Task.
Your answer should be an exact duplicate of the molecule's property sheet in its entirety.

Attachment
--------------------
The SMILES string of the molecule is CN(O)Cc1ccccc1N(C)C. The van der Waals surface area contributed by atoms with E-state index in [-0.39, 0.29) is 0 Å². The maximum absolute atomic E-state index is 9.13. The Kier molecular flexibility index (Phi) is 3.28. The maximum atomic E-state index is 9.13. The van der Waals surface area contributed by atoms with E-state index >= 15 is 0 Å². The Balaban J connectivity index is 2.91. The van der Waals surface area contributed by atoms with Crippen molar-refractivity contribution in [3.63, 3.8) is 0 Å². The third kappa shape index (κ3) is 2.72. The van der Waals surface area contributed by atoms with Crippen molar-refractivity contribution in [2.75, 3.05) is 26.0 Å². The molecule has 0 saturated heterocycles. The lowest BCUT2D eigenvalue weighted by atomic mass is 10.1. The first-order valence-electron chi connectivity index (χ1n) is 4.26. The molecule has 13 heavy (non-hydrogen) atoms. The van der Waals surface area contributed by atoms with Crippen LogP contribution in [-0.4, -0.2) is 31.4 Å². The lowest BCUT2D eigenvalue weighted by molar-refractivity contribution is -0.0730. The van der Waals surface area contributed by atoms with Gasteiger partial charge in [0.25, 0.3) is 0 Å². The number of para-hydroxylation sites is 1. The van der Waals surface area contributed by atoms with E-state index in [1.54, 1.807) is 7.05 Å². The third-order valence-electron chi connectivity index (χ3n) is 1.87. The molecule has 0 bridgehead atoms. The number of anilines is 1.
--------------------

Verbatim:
The SMILES string of the molecule is CN(O)Cc1ccccc1N(C)C. The van der Waals surface area contributed by atoms with E-state index in [-0.39, 0.29) is 0 Å². The maximum absolute atomic E-state index is 9.13. The Kier molecular flexibility index (Phi) is 3.28. The maximum atomic E-state index is 9.13. The van der Waals surface area contributed by atoms with E-state index >= 15 is 0 Å². The Balaban J connectivity index is 2.91. The van der Waals surface area contributed by atoms with Crippen molar-refractivity contribution in [3.63, 3.8) is 0 Å². The third kappa shape index (κ3) is 2.72. The van der Waals surface area contributed by atoms with Crippen molar-refractivity contribution in [2.75, 3.05) is 26.0 Å². The molecule has 0 saturated heterocycles. The lowest BCUT2D eigenvalue weighted by atomic mass is 10.1. The first-order valence-electron chi connectivity index (χ1n) is 4.26. The molecule has 13 heavy (non-hydrogen) atoms. The van der Waals surface area contributed by atoms with Crippen LogP contribution in [-0.4, -0.2) is 31.4 Å². The lowest BCUT2D eigenvalue weighted by molar-refractivity contribution is -0.0730. The van der Waals surface area contributed by atoms with Gasteiger partial charge in [0.25, 0.3) is 0 Å². The number of para-hydroxylation sites is 1. The van der Waals surface area contributed by atoms with E-state index in [1.54, 1.807) is 7.05 Å². The third-order valence-electron chi connectivity index (χ3n) is 1.87. The molecule has 0 bridgehead atoms. The number of anilines is 1.